Home Uncategorized China’s Xi calls for ‘bridges’ amid trade, diplomatic frictions

China’s Xi calls for ‘bridges’ amid trade, diplomatic frictions

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BEIJING -Chinese President Xi Jinping called on Friday for the building of “bridges” in the global economy, as Beijing grapples with economic, trade and territorial disputes with neighbours and trading partners.
The world’s second-largest economy will never leave the road of peaceful development, Xi told a conference to commemorate China’s guiding principles for foreign affairs, first formulated 70 years ago.
It will also not become a “strong” state seeking to dominate others, Xi told an audience that included Myanmar’s former president, Thein Sein, and Nong Duc Manh, the former general secretary of the Vietnamese Communist Party.
“Facing the history of peace or war, prosperity or unity or confrontation, more than ever before, we need to carry forward the spirit and connotation of the Five Principles of Peaceful Coexistence,” Xi said.
These first figured in a 1954 pact struck with regional rival India over their Himalayan border. Even so, Indian officials were absent from the front row of the audience reserved for guests of honour.
Since the 1950s, China’s ruling Communist Party has gone from not being recognised by the United Nations to boasting the biggest diplomatic footprint in the world and presiding over an $18.6-trillion economy.
Beijing now signals a desire for other countries to see it as a diplomatic heavyweight, even as other nations accuse it of economic coercion and unfair competition.
After China brokered an unexpected detente between Iran and Saudi Arabia last year, China’s top diplomat, Wang Yi said the country would continue to play a constructive role in handling global hotspot issues.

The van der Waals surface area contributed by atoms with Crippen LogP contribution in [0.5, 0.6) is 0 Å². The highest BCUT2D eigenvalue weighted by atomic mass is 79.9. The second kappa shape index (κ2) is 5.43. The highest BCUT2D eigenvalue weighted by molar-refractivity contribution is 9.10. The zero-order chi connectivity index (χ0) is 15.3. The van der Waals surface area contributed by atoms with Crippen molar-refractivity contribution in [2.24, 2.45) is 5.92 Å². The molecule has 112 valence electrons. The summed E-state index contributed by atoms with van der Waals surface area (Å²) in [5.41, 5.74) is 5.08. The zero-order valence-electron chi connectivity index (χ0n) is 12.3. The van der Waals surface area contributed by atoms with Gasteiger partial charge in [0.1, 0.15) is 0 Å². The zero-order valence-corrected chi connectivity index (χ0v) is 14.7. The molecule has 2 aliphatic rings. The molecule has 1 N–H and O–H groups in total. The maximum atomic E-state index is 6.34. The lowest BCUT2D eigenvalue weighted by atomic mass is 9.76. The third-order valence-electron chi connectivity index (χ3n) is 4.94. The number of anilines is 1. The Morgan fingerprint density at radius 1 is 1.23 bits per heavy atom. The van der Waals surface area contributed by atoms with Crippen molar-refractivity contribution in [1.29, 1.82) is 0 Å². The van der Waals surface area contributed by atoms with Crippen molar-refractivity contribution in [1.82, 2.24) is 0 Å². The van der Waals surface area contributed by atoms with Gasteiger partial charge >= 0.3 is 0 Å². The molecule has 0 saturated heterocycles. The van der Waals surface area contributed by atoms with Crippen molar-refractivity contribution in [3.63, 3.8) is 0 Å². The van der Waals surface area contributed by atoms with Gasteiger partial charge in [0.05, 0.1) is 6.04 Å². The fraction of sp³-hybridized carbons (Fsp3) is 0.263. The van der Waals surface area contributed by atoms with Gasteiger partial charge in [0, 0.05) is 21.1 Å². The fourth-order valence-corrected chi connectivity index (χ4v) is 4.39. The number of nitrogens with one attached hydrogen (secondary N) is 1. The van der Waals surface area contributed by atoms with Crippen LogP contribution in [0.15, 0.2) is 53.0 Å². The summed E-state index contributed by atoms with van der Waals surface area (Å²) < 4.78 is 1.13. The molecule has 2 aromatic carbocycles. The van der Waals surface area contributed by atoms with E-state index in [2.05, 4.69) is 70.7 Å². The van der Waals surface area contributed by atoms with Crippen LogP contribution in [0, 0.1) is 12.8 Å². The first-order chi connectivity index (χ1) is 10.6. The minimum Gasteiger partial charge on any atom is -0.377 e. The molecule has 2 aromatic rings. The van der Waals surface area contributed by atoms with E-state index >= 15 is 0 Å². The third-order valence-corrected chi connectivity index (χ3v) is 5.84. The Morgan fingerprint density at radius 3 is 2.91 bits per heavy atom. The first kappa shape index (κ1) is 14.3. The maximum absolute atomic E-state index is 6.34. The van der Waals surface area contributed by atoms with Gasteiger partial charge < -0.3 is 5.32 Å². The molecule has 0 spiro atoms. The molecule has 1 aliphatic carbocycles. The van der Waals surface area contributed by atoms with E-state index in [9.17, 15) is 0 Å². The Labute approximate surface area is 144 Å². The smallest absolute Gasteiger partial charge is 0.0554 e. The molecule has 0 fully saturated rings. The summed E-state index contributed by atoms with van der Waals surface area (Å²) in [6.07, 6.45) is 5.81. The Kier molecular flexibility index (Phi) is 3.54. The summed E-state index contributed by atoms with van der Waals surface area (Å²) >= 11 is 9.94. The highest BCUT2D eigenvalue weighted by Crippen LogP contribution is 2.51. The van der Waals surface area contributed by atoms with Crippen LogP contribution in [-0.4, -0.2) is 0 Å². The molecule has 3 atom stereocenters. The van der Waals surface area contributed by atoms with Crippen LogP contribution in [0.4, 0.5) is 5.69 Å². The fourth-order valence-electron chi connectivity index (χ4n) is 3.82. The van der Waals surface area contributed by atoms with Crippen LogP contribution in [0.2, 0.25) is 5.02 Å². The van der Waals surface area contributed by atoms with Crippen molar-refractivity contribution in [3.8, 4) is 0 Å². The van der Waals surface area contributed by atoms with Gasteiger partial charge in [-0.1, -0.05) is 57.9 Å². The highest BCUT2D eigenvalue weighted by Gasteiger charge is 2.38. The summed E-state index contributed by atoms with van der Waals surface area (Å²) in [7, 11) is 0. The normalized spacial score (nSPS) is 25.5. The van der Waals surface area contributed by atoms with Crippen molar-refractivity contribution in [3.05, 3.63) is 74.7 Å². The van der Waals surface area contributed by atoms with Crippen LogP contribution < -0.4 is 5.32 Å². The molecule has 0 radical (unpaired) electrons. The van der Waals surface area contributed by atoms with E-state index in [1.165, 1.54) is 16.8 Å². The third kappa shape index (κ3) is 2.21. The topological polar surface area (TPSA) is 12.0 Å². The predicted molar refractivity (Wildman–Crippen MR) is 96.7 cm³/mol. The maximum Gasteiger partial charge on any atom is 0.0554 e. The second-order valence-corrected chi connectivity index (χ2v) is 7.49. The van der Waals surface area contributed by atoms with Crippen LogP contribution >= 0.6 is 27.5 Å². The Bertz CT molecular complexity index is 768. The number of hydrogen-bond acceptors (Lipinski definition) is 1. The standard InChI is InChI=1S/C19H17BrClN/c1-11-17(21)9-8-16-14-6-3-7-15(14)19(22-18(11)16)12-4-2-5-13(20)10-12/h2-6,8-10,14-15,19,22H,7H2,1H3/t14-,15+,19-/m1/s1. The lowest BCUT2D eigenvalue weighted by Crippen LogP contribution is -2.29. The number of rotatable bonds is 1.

But Beijing’s unwillingness to condemn Russia’s invasion of Ukraine and its pursuit of a “no-limits partnership” with Moscow present hurdles to that ambition. They saw China skip a summit on a peace conference in Switzerland this month.
China’s trade ties with the European Union have also come under strain as the bloc of 27 nations plans to impose additional tariffs on Chinese-made electric vehicles, potentially opening up a new front in the West’s tariff war with Beijing begun with Washington’s initial import duties in 2018.
The EU accuses China of flooding its market with cheap EVs produced by Chinese automakers that have benefited from heavy state subsidies.
“In the era of economic globalisation, what we need is not to create chasms of division, but to build bridges of communication, and not raise the iron curtain of confrontation but to pave the way of cooperation,” Xi said.
‘DANGEROUS PERIOD’
China has struck a softer tone in some recent dealings with the world, freeing an Australian journalist from prison and steadying ties with Canberra, resuming informal nuclear talks with the U.S., and agreeing to debt restructuring deals with debtors.
Yet tension runs high with countries nearer home.
Ties with India have been tense since the biggest military confrontation in decades on their disputed Himalayan border in June 2020, which killed 20 Indian and at least four Chinese soldiers.
India has since made it tough for Chinese companies to invest, banned hundreds of popular apps and cut passenger routes, though direct cargo flights still operate between the Asian giants.
Tension with the Philippines has also risen in the South China Sea, where Manila and Beijing have competing claims, leading U.S. officials to remind Beijing their mutual defence treaty obligations with the Philippines are ironclad.
“The best case illustrating the success of the Five Principles is China’s relations with the Association for South East Asian Nations, Zhang Weiwei, professor of international relations at Fudan University, said on the summit’s sidelines.
The Philippines is a member of the ASEAN bloc.
“Europe has deviated from those principles, (and) as a result, there are conflicts there,” he added. “Even in the case of China and the Philippines… China has only resorted to water cannon – not a single gunshot.”
But delegates worried over how easily similar further conflicts could take hold across the world.
“At the end of the day, we need a forum where people can talk, regardless of your size, your strength, your economic might, your military might,” Siddharth Chatterjee, the UN’s resident co-ordinator for China, told Reuters.
“It is about making sure that we have dialogue, be engaged, because right now … it is a dangerous period that we’ve entered,” he said, speaking just before Xi’s speech.





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